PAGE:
Strength and Corrosion Resistance of Q215BC Section Steel

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Strength and Corrosion Resistance of Q215BC Section Steel

Strength

Strength is the ability of metal materials to resist damage from static loads. It is generally divided into tensile strength, compressive strength, shear strength and bending strength. The higher the strength, the more resistant it is to fracture or deformation under load. Strength is determined by a number of tests on a sample of the material with specific dimensions. The specimen is fixed at one end and pulled from the other. The resulting tensile stress and the percentage of elongation besides failure section contraction are reported.

Steels with a high strength C-shaped steel can provide substantial weight and cost savings compared to lower strengths. However, high strength increases the possibility of cracking due to fatigue and requires careful design to reduce the probability of crack growth in service.

To control the risk, designers can use a modified set of thickness limits for structural members in a building to reduce the effect of fatigue on their structural integrity. The Eurocode design rules also require that the tensile strength of steels used in buildings be at least equivalent to the design loads on them. This is necessary to reduce the rate at which cracks start to grow in a structure, which can lead to eventual catastrophic failure. In order to achieve this, the material has to have a high impact toughness, which is defined by the product standards for the relevant grades of steel.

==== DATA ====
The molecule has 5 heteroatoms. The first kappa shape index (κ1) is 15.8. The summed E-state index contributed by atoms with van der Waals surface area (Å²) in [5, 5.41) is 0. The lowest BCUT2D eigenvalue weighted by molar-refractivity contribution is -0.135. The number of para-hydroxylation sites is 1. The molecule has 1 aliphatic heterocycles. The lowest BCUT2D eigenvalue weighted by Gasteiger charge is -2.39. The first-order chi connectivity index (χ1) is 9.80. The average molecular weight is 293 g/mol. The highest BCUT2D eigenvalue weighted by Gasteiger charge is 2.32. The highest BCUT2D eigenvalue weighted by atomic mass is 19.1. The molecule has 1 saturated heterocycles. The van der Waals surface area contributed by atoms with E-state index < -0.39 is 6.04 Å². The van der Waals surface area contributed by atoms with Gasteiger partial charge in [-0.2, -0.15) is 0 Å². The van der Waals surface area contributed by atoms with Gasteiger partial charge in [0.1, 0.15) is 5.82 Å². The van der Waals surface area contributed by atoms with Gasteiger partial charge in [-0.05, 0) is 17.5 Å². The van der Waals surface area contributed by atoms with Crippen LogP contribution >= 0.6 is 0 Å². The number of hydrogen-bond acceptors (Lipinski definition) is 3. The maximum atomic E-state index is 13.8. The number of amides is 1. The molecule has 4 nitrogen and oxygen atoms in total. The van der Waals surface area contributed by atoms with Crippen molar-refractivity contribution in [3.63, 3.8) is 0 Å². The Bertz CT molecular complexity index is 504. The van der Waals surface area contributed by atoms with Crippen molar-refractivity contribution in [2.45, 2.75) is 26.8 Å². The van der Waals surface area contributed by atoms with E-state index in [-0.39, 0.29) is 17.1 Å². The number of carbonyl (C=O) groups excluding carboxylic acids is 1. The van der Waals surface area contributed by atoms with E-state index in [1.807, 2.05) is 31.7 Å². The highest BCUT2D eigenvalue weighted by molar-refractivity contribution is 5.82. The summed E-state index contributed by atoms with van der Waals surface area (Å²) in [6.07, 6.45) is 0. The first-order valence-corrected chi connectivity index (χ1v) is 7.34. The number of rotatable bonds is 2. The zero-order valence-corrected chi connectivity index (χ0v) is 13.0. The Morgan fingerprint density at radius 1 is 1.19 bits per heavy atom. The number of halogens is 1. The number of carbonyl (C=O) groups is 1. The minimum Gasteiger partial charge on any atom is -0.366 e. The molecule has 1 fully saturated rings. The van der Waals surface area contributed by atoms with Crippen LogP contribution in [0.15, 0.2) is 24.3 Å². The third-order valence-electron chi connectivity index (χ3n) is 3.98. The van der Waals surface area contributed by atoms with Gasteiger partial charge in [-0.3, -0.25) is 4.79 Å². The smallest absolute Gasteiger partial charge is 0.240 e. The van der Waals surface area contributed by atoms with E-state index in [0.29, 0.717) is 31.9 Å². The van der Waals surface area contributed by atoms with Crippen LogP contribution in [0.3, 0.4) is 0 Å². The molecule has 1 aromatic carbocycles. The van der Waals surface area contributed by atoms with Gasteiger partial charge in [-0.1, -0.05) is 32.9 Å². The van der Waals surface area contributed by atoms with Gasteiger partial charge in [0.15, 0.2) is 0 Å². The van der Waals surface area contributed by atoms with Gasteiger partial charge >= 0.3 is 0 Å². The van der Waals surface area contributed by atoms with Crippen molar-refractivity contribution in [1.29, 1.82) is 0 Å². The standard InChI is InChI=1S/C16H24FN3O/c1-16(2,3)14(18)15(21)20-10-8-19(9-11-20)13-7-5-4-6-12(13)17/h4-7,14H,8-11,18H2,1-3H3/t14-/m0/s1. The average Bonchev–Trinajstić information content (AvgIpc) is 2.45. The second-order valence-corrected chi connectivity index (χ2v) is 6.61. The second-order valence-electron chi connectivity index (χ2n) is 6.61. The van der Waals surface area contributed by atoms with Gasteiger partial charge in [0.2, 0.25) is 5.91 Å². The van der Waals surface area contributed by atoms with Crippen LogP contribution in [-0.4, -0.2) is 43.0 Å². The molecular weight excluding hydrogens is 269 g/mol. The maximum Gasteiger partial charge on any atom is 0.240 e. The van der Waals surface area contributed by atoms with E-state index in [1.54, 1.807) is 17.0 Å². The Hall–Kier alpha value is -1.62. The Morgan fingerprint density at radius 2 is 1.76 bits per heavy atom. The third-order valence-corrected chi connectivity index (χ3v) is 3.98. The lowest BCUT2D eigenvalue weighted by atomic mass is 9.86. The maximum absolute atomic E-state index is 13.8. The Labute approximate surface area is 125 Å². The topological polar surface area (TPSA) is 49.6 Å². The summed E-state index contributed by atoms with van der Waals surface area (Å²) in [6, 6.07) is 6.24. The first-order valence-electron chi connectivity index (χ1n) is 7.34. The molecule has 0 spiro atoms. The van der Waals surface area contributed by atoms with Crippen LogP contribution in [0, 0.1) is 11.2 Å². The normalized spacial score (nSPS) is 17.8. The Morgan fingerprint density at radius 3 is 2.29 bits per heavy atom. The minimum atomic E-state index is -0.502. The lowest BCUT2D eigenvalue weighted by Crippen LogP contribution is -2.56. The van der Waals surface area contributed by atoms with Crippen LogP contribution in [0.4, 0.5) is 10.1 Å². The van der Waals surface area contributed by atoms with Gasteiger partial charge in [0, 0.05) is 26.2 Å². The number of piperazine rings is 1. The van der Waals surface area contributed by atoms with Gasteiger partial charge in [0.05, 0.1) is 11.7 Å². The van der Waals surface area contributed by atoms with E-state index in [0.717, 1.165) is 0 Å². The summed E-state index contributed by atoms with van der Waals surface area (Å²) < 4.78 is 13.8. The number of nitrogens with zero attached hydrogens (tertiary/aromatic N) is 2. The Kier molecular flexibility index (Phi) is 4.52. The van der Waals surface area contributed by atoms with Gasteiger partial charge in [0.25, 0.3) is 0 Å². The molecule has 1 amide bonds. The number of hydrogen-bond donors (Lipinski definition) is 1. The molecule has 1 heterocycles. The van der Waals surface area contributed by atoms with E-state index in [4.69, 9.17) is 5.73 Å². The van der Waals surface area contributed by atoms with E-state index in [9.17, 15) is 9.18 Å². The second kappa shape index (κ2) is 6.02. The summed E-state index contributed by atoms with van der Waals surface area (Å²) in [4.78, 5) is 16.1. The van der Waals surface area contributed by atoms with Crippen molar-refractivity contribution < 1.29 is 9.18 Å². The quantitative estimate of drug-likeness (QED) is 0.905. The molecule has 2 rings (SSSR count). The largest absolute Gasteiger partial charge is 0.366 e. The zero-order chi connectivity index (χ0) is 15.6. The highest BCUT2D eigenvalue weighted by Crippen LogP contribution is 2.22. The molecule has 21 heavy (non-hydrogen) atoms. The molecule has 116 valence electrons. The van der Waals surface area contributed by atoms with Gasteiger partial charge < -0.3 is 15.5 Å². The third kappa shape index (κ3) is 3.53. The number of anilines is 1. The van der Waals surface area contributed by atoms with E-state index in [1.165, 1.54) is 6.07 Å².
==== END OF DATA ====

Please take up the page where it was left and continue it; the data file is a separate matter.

Corrosion Resistance

The corrosion resistance of steel depends on a combination of factors, including alloying elements and DX53 galvanized steel coil heat treatment. Chromium, for instance, improves corrosion resistance by forming a protective chromium oxide passive film. Molybdenum and nitrogen also aid in corrosion resistance to a lesser extent by helping support the chromium oxide film. Alloying elements that form carbides or nitrides, however, can deplete the amount of chromium available for corrosion resistance. This is known as sensitization and can be countered by lowering the chromium content or by tempering at low temperatures.

Stainless steels with high bulk chromium content tend to have good corrosion resistance, as is the case for Vanax, the top steel in the chart above. Some tool steels like A8 Mod, 3V and CruWear are also high in the chart despite having lower chromium levels. This is likely because these steels are tempered at low temperatures which helps retain a higher level of chromium in solution.

The highest non-stainless steel on the chart is 440A which has high corrosion resistance despite its relatively low Cr content. The steels that have the lowest corrosion resistance in this chart are XHP and ZDP-189. These two steels have very low Cr-equivalent based on the chart, though it is important to remember that thermodynamic software can give inaccurate estimates of alloy in solution.

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